Chinese car manufacturer BYD is tackling the following countries after Norway with its aim to conquer Europe: the Benelux. In the Netherlands, the Chinese manufacturer has selected the car dealer group Louwman as its national sales partner. In Belgium and Luxembourg, it partners with Inchcape. Both are also Toyota importers in their respective countries.
Louwman will offer BYD customers in the Netherlands online and offline sales and after-sales services. According to a BYD press release, this means a digital platform for online ordering, customer service, and advice. In addition, offline sales and after-sales services for BYD drivers will also be provided through the company’s dealer network. The Belgian importer Inchcape has refused to comment on the pending deal yet.
A first BYD showroom, where interested parties can also examine vehicles from the Chinese manufacturer, will open in Amsterdam in September, followed by other locations. The announcement does not say which models BYD will offer; in Norway, it is the Tang EV electric SUV.
For Louwman, it is not the first partnership with a Chinese OEM. The trade group was supposed to take over sales in the Netherlands for Byton, and Louwman was among the first European sales partners here. However, Byton did not make the leap into large-scale production yet, and Louwman consequently did not deliver an M-Byte in the Netherlands.
Number three in China
BYD (Build Your Dreams) has become one of China’s more prominent independent car manufacturers (number three after Geely and Chery). It started 27 years ago in Shenzen, building batteries for cell phones. Later, it has become one of the more prominent players in eMobility solutions across all types of transportation, including electric buses, trucks, vans, and passenger vehicles.
One of its strengths is that it produces its own type of battery, the Blade, an LFP battery (lithium-iron-phosphate) with advantages of performance, size, and price. In addition, BYD claims to be the first manufacturer of NEVs (new energy vehicles) to stop the production of ICE vehicles globally and focus only on BEVs and plug-in hybrids.
The recent news that BYD has overtaken Tesla as the world’s largest manufacturer of electric cars is, in that sense, a little undue because Chinese regulations permit PHEVs to be considered fully electric cars, while Tesla is only producing BEVs. In any case, BYD is proliferating: at the end of the year, it opens its fifth plant in China and will have a capacity of building some 3,5 million EVs per year.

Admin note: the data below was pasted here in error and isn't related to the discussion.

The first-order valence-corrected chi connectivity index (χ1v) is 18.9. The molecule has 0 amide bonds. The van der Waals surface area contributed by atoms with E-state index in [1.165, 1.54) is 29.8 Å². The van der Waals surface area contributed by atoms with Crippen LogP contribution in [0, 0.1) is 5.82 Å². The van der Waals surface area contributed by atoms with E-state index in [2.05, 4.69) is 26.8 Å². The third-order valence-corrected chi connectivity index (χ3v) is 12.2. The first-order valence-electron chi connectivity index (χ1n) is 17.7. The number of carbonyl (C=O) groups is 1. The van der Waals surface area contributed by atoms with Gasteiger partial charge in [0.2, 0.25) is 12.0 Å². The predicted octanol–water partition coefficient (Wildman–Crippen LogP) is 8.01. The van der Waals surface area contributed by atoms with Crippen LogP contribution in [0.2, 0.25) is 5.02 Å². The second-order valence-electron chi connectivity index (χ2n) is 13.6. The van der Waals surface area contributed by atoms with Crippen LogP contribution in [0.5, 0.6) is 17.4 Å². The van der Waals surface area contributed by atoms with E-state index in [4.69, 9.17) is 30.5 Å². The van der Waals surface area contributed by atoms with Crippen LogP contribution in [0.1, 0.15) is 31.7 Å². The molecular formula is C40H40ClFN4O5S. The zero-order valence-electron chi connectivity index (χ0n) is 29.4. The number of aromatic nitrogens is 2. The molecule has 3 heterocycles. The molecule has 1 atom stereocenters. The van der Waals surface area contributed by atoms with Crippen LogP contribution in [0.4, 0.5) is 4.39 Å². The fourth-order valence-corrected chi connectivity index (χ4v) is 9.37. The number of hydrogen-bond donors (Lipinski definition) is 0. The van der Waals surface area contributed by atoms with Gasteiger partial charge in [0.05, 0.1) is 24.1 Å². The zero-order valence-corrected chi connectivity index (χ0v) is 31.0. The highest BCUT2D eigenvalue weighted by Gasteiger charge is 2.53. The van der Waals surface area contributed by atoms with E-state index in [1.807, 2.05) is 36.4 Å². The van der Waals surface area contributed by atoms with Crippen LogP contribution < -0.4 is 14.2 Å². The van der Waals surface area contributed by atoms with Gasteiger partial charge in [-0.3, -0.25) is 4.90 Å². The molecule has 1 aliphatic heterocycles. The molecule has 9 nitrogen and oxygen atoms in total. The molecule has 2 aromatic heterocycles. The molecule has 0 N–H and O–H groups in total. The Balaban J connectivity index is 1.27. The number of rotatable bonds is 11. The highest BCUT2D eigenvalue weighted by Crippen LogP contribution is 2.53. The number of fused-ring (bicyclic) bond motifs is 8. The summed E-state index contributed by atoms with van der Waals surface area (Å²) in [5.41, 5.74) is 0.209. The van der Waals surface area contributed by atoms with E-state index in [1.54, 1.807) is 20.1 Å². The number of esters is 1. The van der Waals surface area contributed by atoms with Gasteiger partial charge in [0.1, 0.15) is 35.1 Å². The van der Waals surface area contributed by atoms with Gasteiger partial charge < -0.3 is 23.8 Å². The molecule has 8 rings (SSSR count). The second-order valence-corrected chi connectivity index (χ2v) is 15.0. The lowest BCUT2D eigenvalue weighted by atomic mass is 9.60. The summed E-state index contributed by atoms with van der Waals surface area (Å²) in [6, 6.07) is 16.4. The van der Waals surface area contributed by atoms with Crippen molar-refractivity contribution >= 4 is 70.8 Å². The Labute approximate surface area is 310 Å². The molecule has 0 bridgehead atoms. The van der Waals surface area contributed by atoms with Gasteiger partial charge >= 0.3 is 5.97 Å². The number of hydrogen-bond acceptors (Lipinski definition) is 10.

Already in 2008, the famous American investor Warren Buffet invested some $230 million in BYD via its hedge fund Berkshire Hathaway. Currently, this investment is valued at $6,9 billion, making the total value of BYD nearing €130 billion, almost twice the value of… the Volkswagen Group. Tesla is, of course, still (over)valued six times more.
In 2014 already, BYD appeared for the first time on the Belgian market, delivering 35 taxis in Brussels. Some are still used, but the manufacturer withdrew silently due to various problems (reliability and charging issues mainly). Meanwhile, its bus division has been far more successful on the Old Continent. For example, Brussels Airport ordered 30 electric buses for use on the tarmac not so long ago. In Amsterdam’s Schiphol, there are already 35 of them in use.
After rather disastrous first tries (remember Landwind), Chinese car manufacturers are now really expanding into the world. In Belgium, Astara Western Europe (formerly Alcomotive) imports Chinese MG cars and Maxus vans reasonably successfully. Multi-brander Cardoen offers the attractive Aiways SUV, and small independent importers are offering BAIC and DFSK products lately.
But the most significant success until now is written by Geely. This Chinese car manufacturer, which also owns Volvo Cars, has started a steady but growingly successful invasion of the European markets with its Polestar daughter on the one hand (BEVs with a Volvo heritage) and with the saleswise innovative Lynk&Co on the other hand. Others will surely follow.